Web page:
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Utah Domestic Violence Council Response Regarding Immigration Issues and Impact on Domestic Violence Victims

September 2010 The Utah Domestic Violence Council (UDVC) is recognized nationally as the state domestic violence coalition in Utah. The council’s mission is to create a state where domestic violence is intolerable. Domestic violence crosses all socioeconomic and cultural lines. For decades, domestic violence service providers have worked diligently to empower victims in Utah by educating them to obey the law and trust the system with their personal information. Therefore, UDVC responds to the names and social security numbers of immigrants released by two former employees of the Utah Department of Workforce Services (DWS). UDVC appreciates the actions taken by DWS including holding a dialogue with community groups, plans to hold seminars on access to services in local communities, and responding quickly regarding the actions of involved employees.

The release of such lists, however, poses a dangerous impact on victims of domestic violence in Utah. As a result of the release of information, service providers immediately began to deal with the impact. Some direct results include statements to victim advocates and domestic violence shelter advocates from domestic violence victims:

  • Not reporting crimes: “A victim called the shelter hotline after being abused; she did not provide her name for fear of having her name added to a list and becoming separated from her minor children.”

  • Not seeking emergency medical help: “When a victim’s husband pushed her down the stairs, she was afraid to seek medical emergency help. Her injuries resulted in a miscarriage which might have been prevented.”

  • Not seeking financial assistance: “After leaving her abusive partner, a victim lived in her vehicle. She did not obtain financial assistance out of distrust and fear of the system.”

  • Not seeking domestic violence services: “A victim stayed in an abusive relationship and did not seek help from a domestic violence shelter. She was afraid that by doing so she would be turned in to authorities. It was not until a deeply concerned neighbor contacted law enforcement that she was taken to the hospital.”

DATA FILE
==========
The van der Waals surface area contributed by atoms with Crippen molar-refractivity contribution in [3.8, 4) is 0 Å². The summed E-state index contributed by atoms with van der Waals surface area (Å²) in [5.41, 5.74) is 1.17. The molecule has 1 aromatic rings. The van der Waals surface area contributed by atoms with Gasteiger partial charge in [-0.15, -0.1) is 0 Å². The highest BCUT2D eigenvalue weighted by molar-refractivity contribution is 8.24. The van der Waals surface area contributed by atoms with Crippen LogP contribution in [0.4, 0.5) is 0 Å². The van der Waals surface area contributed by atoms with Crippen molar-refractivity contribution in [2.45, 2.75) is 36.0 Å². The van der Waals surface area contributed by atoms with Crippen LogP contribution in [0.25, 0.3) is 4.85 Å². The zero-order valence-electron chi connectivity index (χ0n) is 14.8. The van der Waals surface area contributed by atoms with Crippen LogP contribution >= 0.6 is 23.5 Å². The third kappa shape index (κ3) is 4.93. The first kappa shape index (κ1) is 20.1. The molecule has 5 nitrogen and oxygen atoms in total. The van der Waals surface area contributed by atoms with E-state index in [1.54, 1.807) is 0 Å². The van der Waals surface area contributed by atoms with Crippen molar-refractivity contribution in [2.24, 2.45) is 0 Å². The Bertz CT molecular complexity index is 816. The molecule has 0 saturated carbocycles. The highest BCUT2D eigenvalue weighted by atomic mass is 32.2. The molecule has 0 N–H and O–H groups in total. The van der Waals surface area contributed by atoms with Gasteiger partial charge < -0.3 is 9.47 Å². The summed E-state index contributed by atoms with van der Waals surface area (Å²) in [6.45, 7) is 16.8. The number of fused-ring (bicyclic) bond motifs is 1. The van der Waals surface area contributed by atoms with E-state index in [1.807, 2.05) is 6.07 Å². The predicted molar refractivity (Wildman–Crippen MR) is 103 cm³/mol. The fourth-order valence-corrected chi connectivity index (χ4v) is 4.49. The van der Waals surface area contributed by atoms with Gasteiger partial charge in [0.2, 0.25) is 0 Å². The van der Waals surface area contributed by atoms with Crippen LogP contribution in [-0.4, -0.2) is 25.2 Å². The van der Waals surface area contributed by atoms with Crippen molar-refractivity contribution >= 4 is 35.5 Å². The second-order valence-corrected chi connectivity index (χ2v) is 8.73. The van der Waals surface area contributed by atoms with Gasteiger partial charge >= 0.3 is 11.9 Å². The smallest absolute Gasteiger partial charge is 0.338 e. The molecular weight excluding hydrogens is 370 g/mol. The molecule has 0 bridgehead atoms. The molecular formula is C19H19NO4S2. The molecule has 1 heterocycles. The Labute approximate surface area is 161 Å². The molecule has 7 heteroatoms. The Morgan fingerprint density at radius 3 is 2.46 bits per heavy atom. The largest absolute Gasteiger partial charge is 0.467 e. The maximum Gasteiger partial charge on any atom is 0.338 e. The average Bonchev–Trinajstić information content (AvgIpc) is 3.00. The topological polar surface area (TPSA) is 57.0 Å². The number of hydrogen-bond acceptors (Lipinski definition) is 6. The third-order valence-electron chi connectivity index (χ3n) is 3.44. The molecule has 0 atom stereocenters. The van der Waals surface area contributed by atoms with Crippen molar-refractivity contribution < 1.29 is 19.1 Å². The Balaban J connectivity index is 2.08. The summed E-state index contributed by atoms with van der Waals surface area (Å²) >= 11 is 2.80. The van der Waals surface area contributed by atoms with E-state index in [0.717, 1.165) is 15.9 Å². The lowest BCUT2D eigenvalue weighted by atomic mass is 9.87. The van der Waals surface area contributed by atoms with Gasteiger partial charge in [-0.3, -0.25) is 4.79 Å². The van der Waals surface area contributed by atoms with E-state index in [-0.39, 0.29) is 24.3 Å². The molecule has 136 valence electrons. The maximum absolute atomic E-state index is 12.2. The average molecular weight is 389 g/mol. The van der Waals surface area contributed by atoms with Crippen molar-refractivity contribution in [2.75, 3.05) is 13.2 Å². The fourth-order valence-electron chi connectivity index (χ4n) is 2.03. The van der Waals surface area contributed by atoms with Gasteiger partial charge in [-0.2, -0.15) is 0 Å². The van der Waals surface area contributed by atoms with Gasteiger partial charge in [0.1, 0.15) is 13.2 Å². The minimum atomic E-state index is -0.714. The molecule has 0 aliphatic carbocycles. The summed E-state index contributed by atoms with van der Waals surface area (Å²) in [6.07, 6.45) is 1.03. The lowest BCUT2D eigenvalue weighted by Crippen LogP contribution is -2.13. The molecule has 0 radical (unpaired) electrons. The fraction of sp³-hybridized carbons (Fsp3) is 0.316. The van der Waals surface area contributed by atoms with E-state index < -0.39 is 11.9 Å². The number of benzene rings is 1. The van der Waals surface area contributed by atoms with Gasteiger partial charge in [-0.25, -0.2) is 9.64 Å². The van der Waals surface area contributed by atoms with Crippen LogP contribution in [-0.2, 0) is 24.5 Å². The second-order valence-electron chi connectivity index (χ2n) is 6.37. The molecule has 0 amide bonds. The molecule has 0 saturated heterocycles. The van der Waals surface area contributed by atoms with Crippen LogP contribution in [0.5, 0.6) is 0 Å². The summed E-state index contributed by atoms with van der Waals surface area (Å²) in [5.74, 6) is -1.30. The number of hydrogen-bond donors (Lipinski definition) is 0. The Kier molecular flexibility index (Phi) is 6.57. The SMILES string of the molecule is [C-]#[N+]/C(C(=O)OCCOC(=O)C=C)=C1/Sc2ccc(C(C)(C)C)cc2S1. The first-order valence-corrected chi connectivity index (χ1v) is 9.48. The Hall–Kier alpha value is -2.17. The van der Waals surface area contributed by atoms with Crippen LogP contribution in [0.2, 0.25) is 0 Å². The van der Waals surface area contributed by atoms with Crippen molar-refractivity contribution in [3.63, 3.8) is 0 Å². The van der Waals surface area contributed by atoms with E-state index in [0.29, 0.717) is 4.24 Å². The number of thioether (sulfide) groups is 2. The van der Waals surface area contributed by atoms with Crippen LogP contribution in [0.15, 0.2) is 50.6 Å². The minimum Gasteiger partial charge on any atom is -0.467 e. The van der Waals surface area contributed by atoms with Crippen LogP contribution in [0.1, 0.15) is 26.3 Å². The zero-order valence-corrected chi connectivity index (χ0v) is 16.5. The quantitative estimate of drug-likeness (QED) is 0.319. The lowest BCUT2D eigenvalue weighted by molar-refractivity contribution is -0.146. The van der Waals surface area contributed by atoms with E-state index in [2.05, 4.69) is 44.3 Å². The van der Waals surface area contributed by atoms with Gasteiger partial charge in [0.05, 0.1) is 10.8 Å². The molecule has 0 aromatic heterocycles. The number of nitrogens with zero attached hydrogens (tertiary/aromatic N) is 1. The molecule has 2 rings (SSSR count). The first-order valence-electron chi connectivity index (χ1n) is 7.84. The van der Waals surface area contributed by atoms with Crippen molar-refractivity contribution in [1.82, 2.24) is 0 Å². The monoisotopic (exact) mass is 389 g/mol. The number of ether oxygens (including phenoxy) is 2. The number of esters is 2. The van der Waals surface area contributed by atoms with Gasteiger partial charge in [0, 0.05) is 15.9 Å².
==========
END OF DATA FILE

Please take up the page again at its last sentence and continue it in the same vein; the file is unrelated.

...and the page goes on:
• Not seeking assistance with food/shelter: “A victim refused to ask for help for herself and her five natural American born children for fear of being deported without them.”

  • Not completing domestic violence treatment programs: “The Hispanic domestic violence offender program in our office has experienced an immediate 10% drop-out rate following the release of the immigration list. When offenders do not complete their prescribed treatment program, it greatly increases their risk to re-offend (possibly escalating the violence), and thus they escape accountability for their actions. In addition, they are avoiding consequences of court-ordered probation and plea in abeyance. This further endangers the family and impacts the larger community.

Victims have rights through the Constitutions of the United States and Utah. The constitutions afford victims the right to report crimes and be protected, the right to cooperate with law enforcement and the right to keep their personal information confidential.

Victim’s rights are violated by the disclosure of their personal information. Many of the people listed in the immigration list sought help for their U.S. born children. Because of the release of this information many immigrant victims may become more isolated and may not seek help to escape abusive relationships due to the lack of trust for agencies providing service. This could further jeopardize their safety.

Creating a list and not respecting confidentiality does not solve immigration issues. It creates a much worse scenario by imposing fear on behalf of citizens and undocumented people.

Protected personal information needs to remain private for victims of domestic violence to access life saving services. Confidentiality is the core of our work.